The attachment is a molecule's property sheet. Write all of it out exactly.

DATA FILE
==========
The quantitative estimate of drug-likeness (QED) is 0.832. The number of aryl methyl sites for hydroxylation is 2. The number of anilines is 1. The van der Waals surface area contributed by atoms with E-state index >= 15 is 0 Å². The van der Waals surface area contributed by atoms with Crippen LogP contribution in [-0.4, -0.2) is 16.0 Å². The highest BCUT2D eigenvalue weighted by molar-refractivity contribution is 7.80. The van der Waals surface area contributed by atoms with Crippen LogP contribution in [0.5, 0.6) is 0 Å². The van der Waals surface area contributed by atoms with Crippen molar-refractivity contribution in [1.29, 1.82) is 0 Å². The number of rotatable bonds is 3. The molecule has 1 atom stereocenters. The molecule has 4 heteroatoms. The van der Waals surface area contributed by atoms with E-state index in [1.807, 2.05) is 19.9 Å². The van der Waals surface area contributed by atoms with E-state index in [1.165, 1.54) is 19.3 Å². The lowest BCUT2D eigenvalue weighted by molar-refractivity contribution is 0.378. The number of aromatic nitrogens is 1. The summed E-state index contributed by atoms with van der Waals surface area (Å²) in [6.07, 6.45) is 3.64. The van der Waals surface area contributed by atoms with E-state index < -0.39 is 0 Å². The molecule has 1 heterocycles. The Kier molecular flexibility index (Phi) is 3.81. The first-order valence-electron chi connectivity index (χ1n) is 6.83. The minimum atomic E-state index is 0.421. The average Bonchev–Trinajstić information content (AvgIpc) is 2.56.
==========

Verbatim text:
The quantitative estimate of drug-likeness (QED) is 0.832. The number of aryl methyl sites for hydroxylation is 2. The number of anilines is 1. The van der Waals surface area contributed by atoms with E-state index >= 15 is 0 Å². The van der Waals surface area contributed by atoms with Crippen LogP contribution in [-0.4, -0.2) is 16.0 Å². The highest BCUT2D eigenvalue weighted by molar-refractivity contribution is 7.80. The van der Waals surface area contributed by atoms with Crippen LogP contribution in [0.5, 0.6) is 0 Å². The van der Waals surface area contributed by atoms with Crippen molar-refractivity contribution in [1.29, 1.82) is 0 Å². The number of rotatable bonds is 3. The molecule has 1 atom stereocenters. The molecule has 4 heteroatoms. The van der Waals surface area contributed by atoms with E-state index in [1.807, 2.05) is 19.9 Å². The van der Waals surface area contributed by atoms with E-state index in [1.165, 1.54) is 19.3 Å². The lowest BCUT2D eigenvalue weighted by molar-refractivity contribution is 0.378. The number of aromatic nitrogens is 1. The summed E-state index contributed by atoms with van der Waals surface area (Å²) in [6.07, 6.45) is 3.64. The van der Waals surface area contributed by atoms with E-state index < -0.39 is 0 Å². The molecule has 1 heterocycles. The Kier molecular flexibility index (Phi) is 3.81. The first-order valence-electron chi connectivity index (χ1n) is 6.83. The minimum atomic E-state index is 0.421. The average Bonchev–Trinajstić information content (AvgIpc) is 2.56.